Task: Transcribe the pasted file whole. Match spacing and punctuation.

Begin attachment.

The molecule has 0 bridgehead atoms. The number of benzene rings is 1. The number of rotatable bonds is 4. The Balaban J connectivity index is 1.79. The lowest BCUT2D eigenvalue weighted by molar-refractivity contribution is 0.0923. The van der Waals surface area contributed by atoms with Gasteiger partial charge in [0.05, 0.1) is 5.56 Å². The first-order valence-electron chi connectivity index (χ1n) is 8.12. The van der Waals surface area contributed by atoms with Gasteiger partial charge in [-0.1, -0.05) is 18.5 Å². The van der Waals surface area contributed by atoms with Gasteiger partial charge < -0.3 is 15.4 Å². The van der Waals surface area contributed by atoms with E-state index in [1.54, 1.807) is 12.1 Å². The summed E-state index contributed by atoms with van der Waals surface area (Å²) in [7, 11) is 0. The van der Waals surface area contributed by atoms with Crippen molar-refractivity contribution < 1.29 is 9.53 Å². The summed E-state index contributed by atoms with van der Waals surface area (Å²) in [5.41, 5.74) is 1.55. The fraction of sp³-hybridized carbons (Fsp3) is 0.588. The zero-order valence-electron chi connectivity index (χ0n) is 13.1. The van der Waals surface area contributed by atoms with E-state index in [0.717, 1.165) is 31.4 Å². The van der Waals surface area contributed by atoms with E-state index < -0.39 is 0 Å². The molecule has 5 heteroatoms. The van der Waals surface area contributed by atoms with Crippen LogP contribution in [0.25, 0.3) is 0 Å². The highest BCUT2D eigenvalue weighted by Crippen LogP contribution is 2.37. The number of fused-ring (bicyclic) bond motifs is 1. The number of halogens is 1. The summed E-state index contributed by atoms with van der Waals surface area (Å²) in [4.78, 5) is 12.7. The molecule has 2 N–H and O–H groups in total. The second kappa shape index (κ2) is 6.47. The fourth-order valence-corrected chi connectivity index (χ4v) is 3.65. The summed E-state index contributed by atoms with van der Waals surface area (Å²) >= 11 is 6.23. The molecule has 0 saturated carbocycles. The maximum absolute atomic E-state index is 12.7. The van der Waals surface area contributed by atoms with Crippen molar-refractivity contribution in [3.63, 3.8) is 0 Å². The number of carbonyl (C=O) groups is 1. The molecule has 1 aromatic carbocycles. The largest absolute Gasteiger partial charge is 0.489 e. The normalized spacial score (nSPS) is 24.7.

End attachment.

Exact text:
The molecule has 0 bridgehead atoms. The number of benzene rings is 1. The number of rotatable bonds is 4. The Balaban J connectivity index is 1.79. The lowest BCUT2D eigenvalue weighted by molar-refractivity contribution is 0.0923. The van der Waals surface area contributed by atoms with Gasteiger partial charge in [0.05, 0.1) is 5.56 Å². The first-order valence-electron chi connectivity index (χ1n) is 8.12. The van der Waals surface area contributed by atoms with Gasteiger partial charge in [-0.1, -0.05) is 18.5 Å². The van der Waals surface area contributed by atoms with Gasteiger partial charge < -0.3 is 15.4 Å². The van der Waals surface area contributed by atoms with E-state index in [1.54, 1.807) is 12.1 Å². The summed E-state index contributed by atoms with van der Waals surface area (Å²) in [7, 11) is 0. The van der Waals surface area contributed by atoms with Crippen molar-refractivity contribution < 1.29 is 9.53 Å². The summed E-state index contributed by atoms with van der Waals surface area (Å²) in [5.41, 5.74) is 1.55. The fraction of sp³-hybridized carbons (Fsp3) is 0.588. The zero-order valence-electron chi connectivity index (χ0n) is 13.1. The van der Waals surface area contributed by atoms with E-state index in [0.717, 1.165) is 31.4 Å². The van der Waals surface area contributed by atoms with E-state index < -0.39 is 0 Å². The molecule has 5 heteroatoms. The van der Waals surface area contributed by atoms with Crippen LogP contribution in [0.25, 0.3) is 0 Å². The highest BCUT2D eigenvalue weighted by Crippen LogP contribution is 2.37. The number of fused-ring (bicyclic) bond motifs is 1. The number of halogens is 1. The summed E-state index contributed by atoms with van der Waals surface area (Å²) in [4.78, 5) is 12.7. The molecule has 2 N–H and O–H groups in total. The second kappa shape index (κ2) is 6.47. The fourth-order valence-corrected chi connectivity index (χ4v) is 3.65. The summed E-state index contributed by atoms with van der Waals surface area (Å²) >= 11 is 6.23. The molecule has 0 saturated carbocycles. The maximum absolute atomic E-state index is 12.7. The van der Waals surface area contributed by atoms with Crippen molar-refractivity contribution in [3.63, 3.8) is 0 Å². The number of carbonyl (C=O) groups is 1. The molecule has 1 aromatic carbocycles. The largest absolute Gasteiger partial charge is 0.489 e. The normalized spacial score (nSPS) is 24.7.